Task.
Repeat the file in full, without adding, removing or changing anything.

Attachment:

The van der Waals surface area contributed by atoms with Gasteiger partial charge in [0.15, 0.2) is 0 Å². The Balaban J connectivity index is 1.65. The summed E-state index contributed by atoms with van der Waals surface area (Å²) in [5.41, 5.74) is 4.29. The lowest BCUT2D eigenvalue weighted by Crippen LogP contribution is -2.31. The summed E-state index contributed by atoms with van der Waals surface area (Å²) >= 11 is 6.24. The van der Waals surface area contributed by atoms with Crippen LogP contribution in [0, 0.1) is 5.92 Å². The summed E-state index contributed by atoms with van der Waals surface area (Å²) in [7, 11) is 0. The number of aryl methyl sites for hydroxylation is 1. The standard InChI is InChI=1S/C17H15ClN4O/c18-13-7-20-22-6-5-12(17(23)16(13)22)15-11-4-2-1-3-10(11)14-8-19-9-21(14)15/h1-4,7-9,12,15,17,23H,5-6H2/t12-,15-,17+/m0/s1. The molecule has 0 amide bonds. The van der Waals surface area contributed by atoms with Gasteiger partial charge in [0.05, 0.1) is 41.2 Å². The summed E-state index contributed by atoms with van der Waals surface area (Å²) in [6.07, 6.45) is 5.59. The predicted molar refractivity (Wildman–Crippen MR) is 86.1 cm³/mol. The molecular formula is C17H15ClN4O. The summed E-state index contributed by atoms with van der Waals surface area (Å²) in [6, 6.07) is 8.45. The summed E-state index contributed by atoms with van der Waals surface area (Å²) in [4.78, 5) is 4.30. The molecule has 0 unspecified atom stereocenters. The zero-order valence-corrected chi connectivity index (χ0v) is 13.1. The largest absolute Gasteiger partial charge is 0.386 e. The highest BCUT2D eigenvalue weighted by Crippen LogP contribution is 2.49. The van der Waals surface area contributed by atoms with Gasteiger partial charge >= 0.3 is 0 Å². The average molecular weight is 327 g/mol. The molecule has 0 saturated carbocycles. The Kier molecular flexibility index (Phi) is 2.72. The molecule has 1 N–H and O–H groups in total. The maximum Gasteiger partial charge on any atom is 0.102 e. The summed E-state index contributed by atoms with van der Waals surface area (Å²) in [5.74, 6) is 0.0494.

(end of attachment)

The van der Waals surface area contributed by atoms with Gasteiger partial charge in [0.15, 0.2) is 0 Å². The Balaban J connectivity index is 1.65. The summed E-state index contributed by atoms with van der Waals surface area (Å²) in [5.41, 5.74) is 4.29. The lowest BCUT2D eigenvalue weighted by Crippen LogP contribution is -2.31. The summed E-state index contributed by atoms with van der Waals surface area (Å²) >= 11 is 6.24. The van der Waals surface area contributed by atoms with Crippen LogP contribution in [0, 0.1) is 5.92 Å². The summed E-state index contributed by atoms with van der Waals surface area (Å²) in [7, 11) is 0. The number of aryl methyl sites for hydroxylation is 1. The standard InChI is InChI=1S/C17H15ClN4O/c18-13-7-20-22-6-5-12(17(23)16(13)22)15-11-4-2-1-3-10(11)14-8-19-9-21(14)15/h1-4,7-9,12,15,17,23H,5-6H2/t12-,15-,17+/m0/s1. The molecule has 0 amide bonds. The van der Waals surface area contributed by atoms with Gasteiger partial charge in [0.05, 0.1) is 41.2 Å². The summed E-state index contributed by atoms with van der Waals surface area (Å²) in [6.07, 6.45) is 5.59. The predicted molar refractivity (Wildman–Crippen MR) is 86.1 cm³/mol. The molecular formula is C17H15ClN4O. The summed E-state index contributed by atoms with van der Waals surface area (Å²) in [6, 6.07) is 8.45. The summed E-state index contributed by atoms with van der Waals surface area (Å²) in [4.78, 5) is 4.30. The molecule has 0 unspecified atom stereocenters. The zero-order valence-corrected chi connectivity index (χ0v) is 13.1. The largest absolute Gasteiger partial charge is 0.386 e. The highest BCUT2D eigenvalue weighted by Crippen LogP contribution is 2.49. The van der Waals surface area contributed by atoms with Gasteiger partial charge >= 0.3 is 0 Å². The average molecular weight is 327 g/mol. The molecule has 0 saturated carbocycles. The Kier molecular flexibility index (Phi) is 2.72. The molecule has 1 N–H and O–H groups in total. The maximum Gasteiger partial charge on any atom is 0.102 e. The summed E-state index contributed by atoms with van der Waals surface area (Å²) in [5.74, 6) is 0.0494.